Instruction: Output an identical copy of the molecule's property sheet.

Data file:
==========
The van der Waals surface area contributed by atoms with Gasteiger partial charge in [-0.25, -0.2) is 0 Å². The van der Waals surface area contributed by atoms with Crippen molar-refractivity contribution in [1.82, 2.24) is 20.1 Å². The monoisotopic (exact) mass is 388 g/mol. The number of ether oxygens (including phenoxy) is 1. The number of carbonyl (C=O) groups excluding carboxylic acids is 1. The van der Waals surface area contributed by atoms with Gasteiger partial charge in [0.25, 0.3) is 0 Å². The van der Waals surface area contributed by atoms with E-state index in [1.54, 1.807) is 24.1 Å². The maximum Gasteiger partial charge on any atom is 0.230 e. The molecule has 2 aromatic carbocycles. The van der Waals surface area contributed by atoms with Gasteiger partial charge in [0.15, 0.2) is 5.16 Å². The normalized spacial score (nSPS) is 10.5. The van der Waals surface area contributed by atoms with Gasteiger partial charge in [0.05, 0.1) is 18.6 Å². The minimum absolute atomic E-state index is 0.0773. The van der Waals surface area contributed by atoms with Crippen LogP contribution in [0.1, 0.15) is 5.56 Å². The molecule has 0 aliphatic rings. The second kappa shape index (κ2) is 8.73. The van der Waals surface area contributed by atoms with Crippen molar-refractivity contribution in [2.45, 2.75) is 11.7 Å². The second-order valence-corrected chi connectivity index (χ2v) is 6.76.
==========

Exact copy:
The van der Waals surface area contributed by atoms with Gasteiger partial charge in [-0.25, -0.2) is 0 Å². The van der Waals surface area contributed by atoms with Crippen molar-refractivity contribution in [1.82, 2.24) is 20.1 Å². The monoisotopic (exact) mass is 388 g/mol. The number of ether oxygens (including phenoxy) is 1. The number of carbonyl (C=O) groups excluding carboxylic acids is 1. The van der Waals surface area contributed by atoms with Gasteiger partial charge in [0.25, 0.3) is 0 Å². The van der Waals surface area contributed by atoms with E-state index in [1.54, 1.807) is 24.1 Å². The maximum Gasteiger partial charge on any atom is 0.230 e. The molecule has 2 aromatic carbocycles. The van der Waals surface area contributed by atoms with Gasteiger partial charge in [0.15, 0.2) is 5.16 Å². The normalized spacial score (nSPS) is 10.5. The van der Waals surface area contributed by atoms with Gasteiger partial charge in [0.05, 0.1) is 18.6 Å². The minimum absolute atomic E-state index is 0.0773. The van der Waals surface area contributed by atoms with Crippen LogP contribution in [0.1, 0.15) is 5.56 Å². The molecule has 0 aliphatic rings. The second kappa shape index (κ2) is 8.73. The van der Waals surface area contributed by atoms with Crippen molar-refractivity contribution in [2.45, 2.75) is 11.7 Å². The second-order valence-corrected chi connectivity index (χ2v) is 6.76.